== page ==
Review: The Hunger Games

I'm constantly reading three or four books at a time, and I made the mistake of trying to read The Hunger Games alongside a book by Umberto Eco and another by Graham Greene. To say the writing style wasn't very good beside those two was an understatement. I made it three or four chapters, interested in the story, but the writing left me wanting more. Eventually it simply fell by the wayside, waiting for me to revisit it.

I'm still planning on revisiting it at some point. I want to.

After seeing the movie, I think I have to, if nothing else so I can read the next two installments of the series.

I just wanted to get that out there so people reading this know where I'm coming from as far as the faithfulness of the adaptation is concerned. It all matched what I read, but I hadn't read very much.

As for the movie itself, I'm very pleased to report that the movie is very good. The filmmaking that went into making the movie was much better than the writing that went into the novel.

The movie, as the book does, begins with Katniss Everdeen on the day of the Reaping, and follows her story through the constant government manipulation of The Hunger Games. Jennifer Lawrence brings the character to life vividly, giving us her internal monologue without having to say a word. There is no narration of her thoughts, but her performance is so strong there doesn't need to be.

In fact, there's not a performance I can point to that felt out of place (with the exception of Donald Sutherland as the president, but we'll talk about that in a minute). Looking at trailers for the film, I was convinced Woody Harrelson was going to gnaw through the scenery, as distracting as a goat eating the set in the background, but his character, Haymitch Abernathy, was much more complex than his limited screen time would imply. Though their costumes bordered on distracting, Stanley Tucci and Elizabeth Banks (as Caesar Flickerman and Effie Trinket, respectively) brought a much needed big city contrast to the bland lives of the denizens of District 12. Even Lenny Kravitz, who I would have assumed to be distracting, felt right for his part.

For his part, Donald Sutherland was fine as the president, adding an air of menace, but the reason he felt out of place was because he was a villain who had no plan and did nothing but twirl his mustache. When the film ended, I was left with the feeling that I was missing something. Imagine how unsatisfied you'd feel if Star Wars had ended with Luke and Han getting Princess Leia off the Death Star and the movie just ended there before they could go back and blow it up. I understand there are more books coming, and this film telegraphed the plot of the next one so completely that I shouldn't be surprised, but it still felt odd and out of place.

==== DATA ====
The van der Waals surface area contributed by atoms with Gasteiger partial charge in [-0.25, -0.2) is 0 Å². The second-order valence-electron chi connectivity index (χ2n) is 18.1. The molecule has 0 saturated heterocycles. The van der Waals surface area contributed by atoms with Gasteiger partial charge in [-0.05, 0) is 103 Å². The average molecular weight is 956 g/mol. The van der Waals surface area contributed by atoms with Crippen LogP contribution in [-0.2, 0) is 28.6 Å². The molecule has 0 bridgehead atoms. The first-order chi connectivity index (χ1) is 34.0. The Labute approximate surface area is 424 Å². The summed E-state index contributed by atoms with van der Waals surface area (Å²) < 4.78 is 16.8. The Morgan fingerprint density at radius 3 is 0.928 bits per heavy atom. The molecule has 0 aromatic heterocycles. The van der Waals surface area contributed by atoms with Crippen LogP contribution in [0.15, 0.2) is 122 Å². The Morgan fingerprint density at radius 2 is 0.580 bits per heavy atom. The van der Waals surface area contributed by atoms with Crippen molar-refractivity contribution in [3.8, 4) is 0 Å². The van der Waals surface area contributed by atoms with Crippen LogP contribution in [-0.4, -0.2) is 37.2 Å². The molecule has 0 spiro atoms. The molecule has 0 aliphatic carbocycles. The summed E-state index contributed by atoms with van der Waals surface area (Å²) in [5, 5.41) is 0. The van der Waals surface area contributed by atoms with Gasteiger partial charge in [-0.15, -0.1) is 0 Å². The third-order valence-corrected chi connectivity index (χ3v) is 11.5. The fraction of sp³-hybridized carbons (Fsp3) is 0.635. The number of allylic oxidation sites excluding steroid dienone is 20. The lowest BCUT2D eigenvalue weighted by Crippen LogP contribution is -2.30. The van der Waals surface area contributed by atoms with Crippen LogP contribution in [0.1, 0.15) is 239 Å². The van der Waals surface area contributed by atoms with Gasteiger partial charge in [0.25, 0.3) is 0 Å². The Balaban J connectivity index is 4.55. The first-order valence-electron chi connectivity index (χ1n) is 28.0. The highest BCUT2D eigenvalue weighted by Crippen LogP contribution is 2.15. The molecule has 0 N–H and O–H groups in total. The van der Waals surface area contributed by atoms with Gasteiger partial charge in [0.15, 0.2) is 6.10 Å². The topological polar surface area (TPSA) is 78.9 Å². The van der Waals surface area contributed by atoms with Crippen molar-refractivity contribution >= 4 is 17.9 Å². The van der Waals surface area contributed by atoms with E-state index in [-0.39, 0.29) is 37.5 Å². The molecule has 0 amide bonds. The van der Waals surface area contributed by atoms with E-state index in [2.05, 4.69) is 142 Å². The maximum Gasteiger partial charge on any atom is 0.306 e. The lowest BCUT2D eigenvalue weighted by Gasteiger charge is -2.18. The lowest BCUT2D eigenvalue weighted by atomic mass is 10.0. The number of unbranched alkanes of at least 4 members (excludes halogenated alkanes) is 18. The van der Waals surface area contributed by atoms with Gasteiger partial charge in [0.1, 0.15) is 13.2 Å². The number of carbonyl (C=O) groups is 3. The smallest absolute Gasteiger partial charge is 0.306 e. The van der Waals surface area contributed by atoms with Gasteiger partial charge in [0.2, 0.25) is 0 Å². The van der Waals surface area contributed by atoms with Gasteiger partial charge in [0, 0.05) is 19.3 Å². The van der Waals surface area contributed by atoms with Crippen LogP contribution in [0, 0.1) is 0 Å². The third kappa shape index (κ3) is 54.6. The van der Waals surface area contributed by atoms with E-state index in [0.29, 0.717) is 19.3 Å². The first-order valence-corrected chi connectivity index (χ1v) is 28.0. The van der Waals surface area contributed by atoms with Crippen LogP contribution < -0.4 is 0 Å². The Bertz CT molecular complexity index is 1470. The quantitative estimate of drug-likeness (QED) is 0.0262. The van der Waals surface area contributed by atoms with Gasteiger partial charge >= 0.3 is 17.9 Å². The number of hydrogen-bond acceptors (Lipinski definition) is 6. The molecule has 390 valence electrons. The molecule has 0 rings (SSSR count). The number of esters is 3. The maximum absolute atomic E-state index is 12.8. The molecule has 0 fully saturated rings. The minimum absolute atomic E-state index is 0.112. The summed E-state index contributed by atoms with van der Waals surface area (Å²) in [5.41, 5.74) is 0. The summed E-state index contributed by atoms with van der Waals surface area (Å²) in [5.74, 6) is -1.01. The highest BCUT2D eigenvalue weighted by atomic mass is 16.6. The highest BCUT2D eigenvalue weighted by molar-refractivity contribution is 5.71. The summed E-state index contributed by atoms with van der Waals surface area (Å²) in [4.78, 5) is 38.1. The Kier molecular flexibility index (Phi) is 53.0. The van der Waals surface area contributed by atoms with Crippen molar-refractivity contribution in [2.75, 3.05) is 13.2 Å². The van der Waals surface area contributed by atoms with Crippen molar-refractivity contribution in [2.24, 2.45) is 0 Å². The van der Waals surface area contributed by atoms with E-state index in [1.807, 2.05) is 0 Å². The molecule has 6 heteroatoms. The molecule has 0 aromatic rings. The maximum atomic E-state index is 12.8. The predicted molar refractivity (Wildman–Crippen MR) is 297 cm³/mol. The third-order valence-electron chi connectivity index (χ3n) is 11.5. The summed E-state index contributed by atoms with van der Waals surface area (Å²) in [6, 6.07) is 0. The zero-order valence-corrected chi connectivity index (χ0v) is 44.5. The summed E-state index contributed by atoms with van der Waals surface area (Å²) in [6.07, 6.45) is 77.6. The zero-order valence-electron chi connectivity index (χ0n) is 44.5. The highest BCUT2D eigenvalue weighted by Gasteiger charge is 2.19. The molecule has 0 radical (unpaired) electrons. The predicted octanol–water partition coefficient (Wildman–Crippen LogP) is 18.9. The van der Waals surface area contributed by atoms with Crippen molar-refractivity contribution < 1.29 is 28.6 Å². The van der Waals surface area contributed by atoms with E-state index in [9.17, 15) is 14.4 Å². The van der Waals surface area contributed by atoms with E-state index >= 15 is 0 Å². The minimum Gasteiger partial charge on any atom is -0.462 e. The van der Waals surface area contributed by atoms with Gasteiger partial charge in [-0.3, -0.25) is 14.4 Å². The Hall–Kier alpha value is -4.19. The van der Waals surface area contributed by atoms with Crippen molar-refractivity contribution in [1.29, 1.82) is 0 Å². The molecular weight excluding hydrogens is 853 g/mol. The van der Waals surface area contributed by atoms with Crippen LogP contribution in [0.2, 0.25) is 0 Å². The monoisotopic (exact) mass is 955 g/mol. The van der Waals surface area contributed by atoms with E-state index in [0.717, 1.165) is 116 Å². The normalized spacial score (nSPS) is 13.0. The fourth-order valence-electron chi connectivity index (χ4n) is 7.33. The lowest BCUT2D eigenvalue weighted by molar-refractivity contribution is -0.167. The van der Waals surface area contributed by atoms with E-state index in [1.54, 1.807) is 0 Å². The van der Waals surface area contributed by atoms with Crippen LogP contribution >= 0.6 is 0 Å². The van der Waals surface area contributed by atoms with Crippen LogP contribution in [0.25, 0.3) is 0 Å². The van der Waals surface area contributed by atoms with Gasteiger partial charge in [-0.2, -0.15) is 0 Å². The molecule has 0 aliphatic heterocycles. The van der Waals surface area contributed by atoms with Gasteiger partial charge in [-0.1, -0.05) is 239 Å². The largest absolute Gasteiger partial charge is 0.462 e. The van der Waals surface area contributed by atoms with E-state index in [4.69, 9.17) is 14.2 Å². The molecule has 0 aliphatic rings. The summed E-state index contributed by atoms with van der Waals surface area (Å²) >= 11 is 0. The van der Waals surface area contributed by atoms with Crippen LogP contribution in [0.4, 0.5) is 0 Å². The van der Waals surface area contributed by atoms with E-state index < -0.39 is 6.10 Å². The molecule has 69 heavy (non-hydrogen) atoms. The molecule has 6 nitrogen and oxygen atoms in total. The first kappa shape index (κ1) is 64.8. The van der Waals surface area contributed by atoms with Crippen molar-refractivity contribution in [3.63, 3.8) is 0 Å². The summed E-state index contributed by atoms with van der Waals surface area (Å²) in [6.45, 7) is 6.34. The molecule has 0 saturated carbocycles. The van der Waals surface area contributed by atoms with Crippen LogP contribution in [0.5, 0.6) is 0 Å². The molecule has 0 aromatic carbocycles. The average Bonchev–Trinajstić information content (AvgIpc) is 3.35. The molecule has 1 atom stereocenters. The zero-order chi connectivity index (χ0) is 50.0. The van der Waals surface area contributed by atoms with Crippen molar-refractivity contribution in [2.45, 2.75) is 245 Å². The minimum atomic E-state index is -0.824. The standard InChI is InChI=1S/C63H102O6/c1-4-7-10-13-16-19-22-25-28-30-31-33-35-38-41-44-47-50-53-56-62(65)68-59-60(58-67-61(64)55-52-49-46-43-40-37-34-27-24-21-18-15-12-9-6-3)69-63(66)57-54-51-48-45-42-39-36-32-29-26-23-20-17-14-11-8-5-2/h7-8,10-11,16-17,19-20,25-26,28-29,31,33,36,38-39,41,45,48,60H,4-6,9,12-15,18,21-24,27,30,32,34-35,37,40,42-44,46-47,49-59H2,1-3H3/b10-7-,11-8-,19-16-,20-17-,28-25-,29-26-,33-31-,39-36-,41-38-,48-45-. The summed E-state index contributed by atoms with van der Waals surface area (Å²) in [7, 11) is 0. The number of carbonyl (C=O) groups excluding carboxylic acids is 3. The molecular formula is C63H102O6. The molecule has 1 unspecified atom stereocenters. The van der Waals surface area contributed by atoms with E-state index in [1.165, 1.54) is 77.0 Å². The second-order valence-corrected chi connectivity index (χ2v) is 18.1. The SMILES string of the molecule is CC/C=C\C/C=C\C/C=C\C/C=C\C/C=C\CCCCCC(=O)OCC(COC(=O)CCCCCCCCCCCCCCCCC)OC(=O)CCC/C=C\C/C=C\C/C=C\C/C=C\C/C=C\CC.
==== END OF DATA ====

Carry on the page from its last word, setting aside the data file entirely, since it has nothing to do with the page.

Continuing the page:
And, to be honest, the odd structure was my only complaint with an otherwise well-made film. The emotional climax comes right in the middle of the movie and, even though it was blatantly and repeatedly telegraphed from the beginning, it had a significant punch, eliciting more than a tear or two from me. But nothing got bigger or better than that. The movie peaked in the middle, the consequences of that peak causing a riot in District 11 toward the overthrow of the government, and then the film went strictly by the numbers from that point.

Sadly, there's too much of a reverence to the source material filmmakers have for films of this sort that seems to render them incapable of fixing major mistakes in order to make a better film. (Which is why fans of the books rarely seem to understand why Harry Potter and the Prisoner of Azkaban is hands down the best film in the Harry Potter franchise.)

Other than that one minor complaint, I thought this film was incredible. It invested me wholly and is forcing a desire to read the books.

Is this the best movie I've seen this year so far? No. That honor still belongs to John Carter (which if you don't already have tickets for The Hunger Games, you should this weekend while you wait for the crowds to die down). But it's still a very excellent film.

Will I see the next one? Absolutely. And I will come having read the source material this time. I'm a fan, now, and nothing is going to stop that.

I saw it with my 9-year-old son and he loved it as well, winning over the kid vote. I'm not sure I'd bring my 8 -year-old daughter, though. Not because there was anything too graphic or intense, but because I don't think that mid-film emotional climax would sit well with her particular personality. It's not exactly fun for the whole family, but for most of the family it's just right: challenging, thrilling, intense and well-made.

Bryan Young is the editor-in-chief of geek news site Big Shiny Robot and the author of "Man Against the Future."